World Water Day (March 22) could not come at a more critical time for the people of Gaza who are facing a humanitarian catastrophe The recent decision by the United States to reduce funding for the United Nations Relief and Works Agency for Palestine Refugees
in the Near East (UNRWA), jeopardizes its role as a critical source of clean drinking water when Gaza’s supplies slow to a drip.
For the past weeks, many have been anxiously tracking the approach of Cape Town’s Day Zero: the day its taps will run dry. To everyone’s relief, current predictions are that careful conservation may stave off such a catastrophe in the coastal South African city until the rains arrive.
April 12 is expected to be the infamous “Day Zero” in South Africa’s second largest city of Cape Town, a tourist hub which attracts millions of visitors every year.
Going into World Water Day, I have an ambivalent feeling. This year’s theme The Answer is in Nature
can sound almost like mockery considering how badly parts of the world have been hit in recent years due to water-related natural disasters, be it floods, storms or droughts.
Freshwater makes up only 2.5% of all water we have on earth. Readily accessible freshwater – which is found in rivers, lakes, wetlands and aquifers – accounts for less than one per cent of the world’s water supply. It is vital for the existence of nearly every species on earth.
Last week, the International Labour Organization’s (ILO) governing body postponed yet again a decision to stop accepting money from the tobacco industry for its projects to end child labour in the tobacco growing sector.
At the start of the seventy-second session of the General Assembly of the United Nations I emphasized our common goal: peace and a decent life for all people on a sustainable planet. Many leaders echoed this overarching priority at the general debate and beyond.
With India’s citizens clamouring for breathable air and efficient energy options, the country’s planners are more receptive than ever to explore sustainable development options, says Frank Rijsberman, Director-General of the Global Green Growth Institute (GGGI).
One of the first resolutions adopted by the United Nations General Assembly, on the location of the headquarters of the Organization, gives the United Nations “exclusive rights over the subsoil of land conveyed to it, and in particular the right to make constructions underground and to obtain therefrom supplies of water.”
When disaster strikes, or conflict rages, families soon discover their most urgent need - water. In such precarious situations, access is usually limited or non-existent, and children and their families are forced to put themselves in further danger in the quest for water.
Known as El Libertador throughout the Latin America and Caribbean (LAC) region, Simón Bolívar was central to the battle for independence from Spanish rule in Venezuela, Bolivia, Colombia, Ecuador
, and Peru
As Cape Town inches towards ‘Zero Hour’ set for July 15, 2018, the real threat of water scarcity is finally hitting millions of people worldwide. For on that day, the South African city's 3.78 million citizens -- rich and poor, young and old, men and women -- will be forced to queue up with their jerry cans at public outlets for their quota of 25 litres of water per day.
"Here we empower women and we do not tolerate domestic violence, which we treat as our own, not as an intra-family, issue," says Lurdinha Lopes, a leader of the squatting movement in Brazil.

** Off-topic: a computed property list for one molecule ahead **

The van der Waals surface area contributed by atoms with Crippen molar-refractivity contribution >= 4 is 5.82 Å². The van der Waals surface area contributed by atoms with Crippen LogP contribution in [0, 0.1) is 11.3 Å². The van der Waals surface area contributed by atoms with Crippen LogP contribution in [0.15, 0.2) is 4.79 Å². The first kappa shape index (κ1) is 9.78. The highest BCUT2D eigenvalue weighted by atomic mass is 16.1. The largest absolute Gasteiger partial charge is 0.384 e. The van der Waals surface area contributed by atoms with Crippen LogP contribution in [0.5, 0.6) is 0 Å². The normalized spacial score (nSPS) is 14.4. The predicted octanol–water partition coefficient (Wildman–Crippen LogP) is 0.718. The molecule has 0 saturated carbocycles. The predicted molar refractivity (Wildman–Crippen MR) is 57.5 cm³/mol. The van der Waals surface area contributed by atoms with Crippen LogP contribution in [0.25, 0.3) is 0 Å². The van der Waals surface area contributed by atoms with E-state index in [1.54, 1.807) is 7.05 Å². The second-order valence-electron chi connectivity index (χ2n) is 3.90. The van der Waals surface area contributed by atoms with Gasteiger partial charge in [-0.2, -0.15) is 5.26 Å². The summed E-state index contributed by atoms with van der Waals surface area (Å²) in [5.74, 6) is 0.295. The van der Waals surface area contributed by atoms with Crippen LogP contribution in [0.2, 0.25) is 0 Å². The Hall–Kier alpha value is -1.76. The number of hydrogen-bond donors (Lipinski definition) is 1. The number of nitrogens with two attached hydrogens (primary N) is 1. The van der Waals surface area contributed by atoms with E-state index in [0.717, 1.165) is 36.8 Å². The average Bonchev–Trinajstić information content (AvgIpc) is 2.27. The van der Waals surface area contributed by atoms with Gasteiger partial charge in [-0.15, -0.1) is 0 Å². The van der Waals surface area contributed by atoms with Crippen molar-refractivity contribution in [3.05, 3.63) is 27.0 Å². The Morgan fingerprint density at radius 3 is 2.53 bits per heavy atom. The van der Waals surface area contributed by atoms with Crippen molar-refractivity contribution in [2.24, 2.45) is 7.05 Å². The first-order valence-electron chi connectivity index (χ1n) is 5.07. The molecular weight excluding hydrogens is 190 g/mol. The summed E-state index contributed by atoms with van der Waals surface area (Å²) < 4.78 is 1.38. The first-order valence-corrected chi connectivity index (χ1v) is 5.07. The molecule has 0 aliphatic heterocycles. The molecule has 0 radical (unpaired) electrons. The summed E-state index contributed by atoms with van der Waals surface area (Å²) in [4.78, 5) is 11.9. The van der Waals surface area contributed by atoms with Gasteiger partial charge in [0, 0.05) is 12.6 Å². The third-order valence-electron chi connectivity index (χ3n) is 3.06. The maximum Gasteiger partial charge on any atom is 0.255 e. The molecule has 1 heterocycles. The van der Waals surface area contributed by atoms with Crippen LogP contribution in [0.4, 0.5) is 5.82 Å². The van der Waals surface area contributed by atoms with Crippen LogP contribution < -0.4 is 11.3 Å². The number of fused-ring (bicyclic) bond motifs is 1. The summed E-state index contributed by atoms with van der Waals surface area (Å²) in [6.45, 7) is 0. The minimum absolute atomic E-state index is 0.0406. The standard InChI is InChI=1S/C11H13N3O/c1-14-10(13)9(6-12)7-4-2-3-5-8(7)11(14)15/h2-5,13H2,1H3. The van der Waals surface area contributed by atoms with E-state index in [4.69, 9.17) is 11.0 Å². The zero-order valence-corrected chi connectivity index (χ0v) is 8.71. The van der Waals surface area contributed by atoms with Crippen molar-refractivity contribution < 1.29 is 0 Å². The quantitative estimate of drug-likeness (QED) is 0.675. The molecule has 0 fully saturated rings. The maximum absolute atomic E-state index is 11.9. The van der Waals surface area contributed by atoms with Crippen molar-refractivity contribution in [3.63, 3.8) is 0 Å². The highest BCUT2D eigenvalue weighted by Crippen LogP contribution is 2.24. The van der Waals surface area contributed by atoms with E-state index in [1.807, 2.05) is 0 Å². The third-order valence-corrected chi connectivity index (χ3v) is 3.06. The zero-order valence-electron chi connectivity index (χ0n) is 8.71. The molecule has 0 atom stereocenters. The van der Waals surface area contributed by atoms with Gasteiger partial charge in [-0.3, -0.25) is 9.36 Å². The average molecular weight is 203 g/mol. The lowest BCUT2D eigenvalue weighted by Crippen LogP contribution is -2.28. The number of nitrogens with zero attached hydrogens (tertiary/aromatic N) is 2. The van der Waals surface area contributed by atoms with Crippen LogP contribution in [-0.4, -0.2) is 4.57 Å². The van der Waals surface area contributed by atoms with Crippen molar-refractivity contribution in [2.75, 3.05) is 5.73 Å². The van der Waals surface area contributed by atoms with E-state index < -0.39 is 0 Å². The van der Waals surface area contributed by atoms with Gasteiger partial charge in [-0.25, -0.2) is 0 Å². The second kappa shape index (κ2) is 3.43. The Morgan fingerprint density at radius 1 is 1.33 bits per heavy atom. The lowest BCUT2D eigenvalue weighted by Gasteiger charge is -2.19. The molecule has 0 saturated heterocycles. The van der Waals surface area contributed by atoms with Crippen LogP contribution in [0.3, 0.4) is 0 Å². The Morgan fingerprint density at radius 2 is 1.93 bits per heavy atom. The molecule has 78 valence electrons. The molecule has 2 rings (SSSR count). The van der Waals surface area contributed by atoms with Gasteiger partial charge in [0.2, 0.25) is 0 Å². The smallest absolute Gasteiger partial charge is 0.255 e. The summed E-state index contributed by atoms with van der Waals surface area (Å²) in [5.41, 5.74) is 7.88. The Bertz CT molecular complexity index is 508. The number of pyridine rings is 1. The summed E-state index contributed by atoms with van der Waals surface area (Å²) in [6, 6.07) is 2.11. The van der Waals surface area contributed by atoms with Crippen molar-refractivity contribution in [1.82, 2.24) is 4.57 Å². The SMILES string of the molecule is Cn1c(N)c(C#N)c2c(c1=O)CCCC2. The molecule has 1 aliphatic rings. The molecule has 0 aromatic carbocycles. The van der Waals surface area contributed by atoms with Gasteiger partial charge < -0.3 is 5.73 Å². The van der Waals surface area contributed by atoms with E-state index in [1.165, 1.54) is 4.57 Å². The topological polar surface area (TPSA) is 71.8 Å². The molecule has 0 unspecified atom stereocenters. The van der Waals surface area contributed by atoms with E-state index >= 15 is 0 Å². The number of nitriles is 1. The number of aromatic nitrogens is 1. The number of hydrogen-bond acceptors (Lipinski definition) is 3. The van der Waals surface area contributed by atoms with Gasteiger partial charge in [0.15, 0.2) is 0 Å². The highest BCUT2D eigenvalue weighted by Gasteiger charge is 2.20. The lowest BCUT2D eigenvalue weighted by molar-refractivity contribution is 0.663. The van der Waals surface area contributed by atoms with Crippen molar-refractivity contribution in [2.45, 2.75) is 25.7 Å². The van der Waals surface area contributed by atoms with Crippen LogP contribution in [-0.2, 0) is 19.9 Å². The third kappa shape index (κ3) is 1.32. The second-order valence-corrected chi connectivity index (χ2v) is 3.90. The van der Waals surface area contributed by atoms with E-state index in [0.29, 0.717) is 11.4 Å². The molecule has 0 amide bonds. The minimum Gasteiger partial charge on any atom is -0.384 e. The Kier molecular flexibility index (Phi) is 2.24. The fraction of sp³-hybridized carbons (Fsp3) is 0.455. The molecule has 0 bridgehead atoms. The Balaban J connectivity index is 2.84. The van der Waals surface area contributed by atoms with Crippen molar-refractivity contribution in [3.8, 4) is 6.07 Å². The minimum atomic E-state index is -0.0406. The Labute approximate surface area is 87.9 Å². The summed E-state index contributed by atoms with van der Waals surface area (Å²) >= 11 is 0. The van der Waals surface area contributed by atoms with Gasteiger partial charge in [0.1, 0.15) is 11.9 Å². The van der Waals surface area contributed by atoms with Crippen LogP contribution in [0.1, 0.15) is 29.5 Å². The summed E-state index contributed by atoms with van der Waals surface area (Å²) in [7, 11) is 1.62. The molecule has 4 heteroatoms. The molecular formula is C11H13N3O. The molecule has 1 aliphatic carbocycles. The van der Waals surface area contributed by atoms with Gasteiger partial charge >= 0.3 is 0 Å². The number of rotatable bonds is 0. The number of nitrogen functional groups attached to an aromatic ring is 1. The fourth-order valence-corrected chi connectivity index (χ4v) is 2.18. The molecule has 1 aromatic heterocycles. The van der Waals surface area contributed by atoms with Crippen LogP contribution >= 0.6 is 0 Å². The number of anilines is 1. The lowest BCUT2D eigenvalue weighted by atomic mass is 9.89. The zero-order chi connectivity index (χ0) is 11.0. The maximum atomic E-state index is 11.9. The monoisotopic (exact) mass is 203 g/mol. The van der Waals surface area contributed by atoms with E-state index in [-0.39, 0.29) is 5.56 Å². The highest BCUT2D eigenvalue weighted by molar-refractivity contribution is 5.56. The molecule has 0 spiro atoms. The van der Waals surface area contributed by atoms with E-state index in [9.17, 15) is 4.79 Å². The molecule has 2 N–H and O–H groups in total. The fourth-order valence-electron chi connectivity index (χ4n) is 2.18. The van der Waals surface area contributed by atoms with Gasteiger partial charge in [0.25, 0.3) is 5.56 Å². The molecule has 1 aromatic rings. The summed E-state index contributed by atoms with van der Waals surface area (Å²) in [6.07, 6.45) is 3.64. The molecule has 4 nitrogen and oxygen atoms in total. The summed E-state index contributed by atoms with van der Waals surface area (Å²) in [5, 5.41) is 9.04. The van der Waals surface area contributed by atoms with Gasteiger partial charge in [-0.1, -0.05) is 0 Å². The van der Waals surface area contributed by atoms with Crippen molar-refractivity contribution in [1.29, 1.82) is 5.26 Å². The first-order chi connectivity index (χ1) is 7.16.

More than half a million Rohingya refugees crammed into over 30 makeshift camps in Cox’s Bazar in southeast Bangladesh face a critical situation as the cyclone and monsoon season begins in a few weeks’ time.
The Argentine population can now generate their own energy through clean and unconventional sources and incorporate surpluses into the public grid, thanks to a new law. This is an important novelty in a country embarked on a slow and difficult process, with a still uncertain end, to replace fossil fuels.
“The day will come when people do not have to go to the cities to overcome poverty," says Elmer Pinares, mayor of an Andean highlands municipality in Cuzco, in southern Peru, where malnutrition and lack of support for subsistence farming are among the main problems.
In the post-Apartheid era, it is safe to say that Jacob Zuma has become the most reviled public figure in South Africa. Zuma was essentially discredited even before he became president in 2009 by his two essential weaknesses: his relationship with money and his lack of personal integrity.
“Brain drain is particularly acute in sub-Saharan Africa,” says the World Economic Outlook
(October 2016), a report published by the International Monetary Fund (IMF). “The migration of young and educated workers takes a large toll on a region whose human capital is already sca
rce. The concentration of migrants among those who are educated is higher than in other developing economies.
Over the past few years, the African Development Bank (AfDB) has confirmed its position as Africa’s premier development finance institution, generating significant impact on the continent’s economic and social development.
The world’s wealthiest countries today promote development abroad in a way that is relatively new. For centuries, some of these countries colonized the developing world. As former colonies gained independence they were caught in the international power struggle of the Cold War, often led by dictators who found it in their interest to serve as pawns in great power proxy conflicts.
Nelson Mandela, shortly after becoming the first democratically elected president of South Africa, spoke to both his countrymen and women—indeed, for Africans everywhere—when he declared, “We must work together to ensure the equitable distribution of wealth, opportunity and power in our society.”